Mining, farming, and business were the principal occupations of Staunton residents. There were mine company houses at one time down Bunker Hill Rd., next to the soccer fields. The mound at the fields is what is left after mine reclamation in the 1980s of the slag pile from #14 mine. At one time there were coal mines all over Staunton, Livingston, Mt. Olive, Gillespie, and Benld. There were also private mines. Men would dig shallow mines on the their properties where coal lay close to the surface. There was a ready market since each household burned coal and wood for their energy needs. All the big mines had their own number and distinctive sounding steam whistles which announced the beginning of shifts and sometimes, frighteningly, accidents. There have been deaths and injuries in Staunton mines from ceiling falls, gas and fire. On New Year's Eve, all the mines blew their whistles at midnight. It was a wonderful sound, as one by one, depending on how far from each mine you lived, the different whistles sounded and the elders would exclaim, “that’s #2!, or #7!, or #14!” Then the men would shoot off their guns into the air, women and children dragged out of their warm beds for the occasion, would bang on dish pans or beat spoons together to make as much noise as possible to drive out the old year and welcome the new. (At least this is what happened on the outskirts of the city.)
Some of the old buildings still stand on Staunton’s Main Street. In 1870, the brick building which now houses Cisler Real Estate was built as a tavern and residence. It has also been in some of its incarnations a grocery store, a restaurant, and a fabric store. It boasts in the back a deep hole which used to be an ice hole for storing ice over the hot summer, gathered from a pond in winter. In 1890, the building which recently housed Jubelts bakery was built. The Hackman and Quade buildings occupy the same block. Danny Russell’s Furniture Store occupies the Hackman Building. He is the great grandson of William Hackman who was at fine furniture and first operated the store. It may be he or a brother who is responsible for the carving of monuments in the old cemetery.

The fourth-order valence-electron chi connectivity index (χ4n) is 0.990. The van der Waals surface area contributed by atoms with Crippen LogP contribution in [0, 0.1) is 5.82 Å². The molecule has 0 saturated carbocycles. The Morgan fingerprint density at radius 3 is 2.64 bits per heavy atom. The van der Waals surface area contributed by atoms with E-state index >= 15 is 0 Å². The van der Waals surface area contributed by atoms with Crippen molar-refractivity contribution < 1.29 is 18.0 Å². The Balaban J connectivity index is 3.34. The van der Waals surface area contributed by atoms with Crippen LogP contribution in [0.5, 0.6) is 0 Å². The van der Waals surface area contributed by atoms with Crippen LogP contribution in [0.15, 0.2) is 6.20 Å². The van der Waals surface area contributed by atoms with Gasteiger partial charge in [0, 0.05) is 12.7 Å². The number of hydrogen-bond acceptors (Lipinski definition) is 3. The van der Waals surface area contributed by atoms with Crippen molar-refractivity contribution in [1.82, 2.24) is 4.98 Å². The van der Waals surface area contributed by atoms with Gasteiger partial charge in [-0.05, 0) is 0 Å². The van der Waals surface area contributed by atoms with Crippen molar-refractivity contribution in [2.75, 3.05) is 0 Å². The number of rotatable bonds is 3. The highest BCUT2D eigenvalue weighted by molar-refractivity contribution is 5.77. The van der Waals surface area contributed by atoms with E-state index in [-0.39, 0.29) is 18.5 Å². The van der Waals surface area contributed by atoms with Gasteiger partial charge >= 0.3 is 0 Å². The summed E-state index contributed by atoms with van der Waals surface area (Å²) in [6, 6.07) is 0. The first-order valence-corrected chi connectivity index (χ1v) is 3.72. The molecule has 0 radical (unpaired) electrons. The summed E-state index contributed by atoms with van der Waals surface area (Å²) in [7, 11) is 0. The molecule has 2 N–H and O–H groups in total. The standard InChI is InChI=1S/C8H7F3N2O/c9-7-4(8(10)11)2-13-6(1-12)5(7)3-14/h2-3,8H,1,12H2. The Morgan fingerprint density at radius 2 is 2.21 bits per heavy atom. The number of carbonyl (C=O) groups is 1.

Russell Furniture now owns the Labor Temple, built in 1914 in the days of proud and powerful unions by members who paid their share with portions of each paycheck. Downstairs was the movie theater, upstairs were offices, labor office and fraternal organization meeting rooms. The movie theater operated until the very early 1970s. It saw the movie industry change from silent movies with a live organist to Technicolor. In its early days it was also the scene of live performances of traveling actors. As a matter of fact, Staunton once had a vaudevillian theater on Main St.
Old Mr. Sherman, a Jewish immigrant who started out as a peddler with a huge pack on his back, walking the highways and byways of the area, opened the department store which was later known as Jody’s. He and his sons operated it for many years and expanded it into other communities. It was the anchor store in town.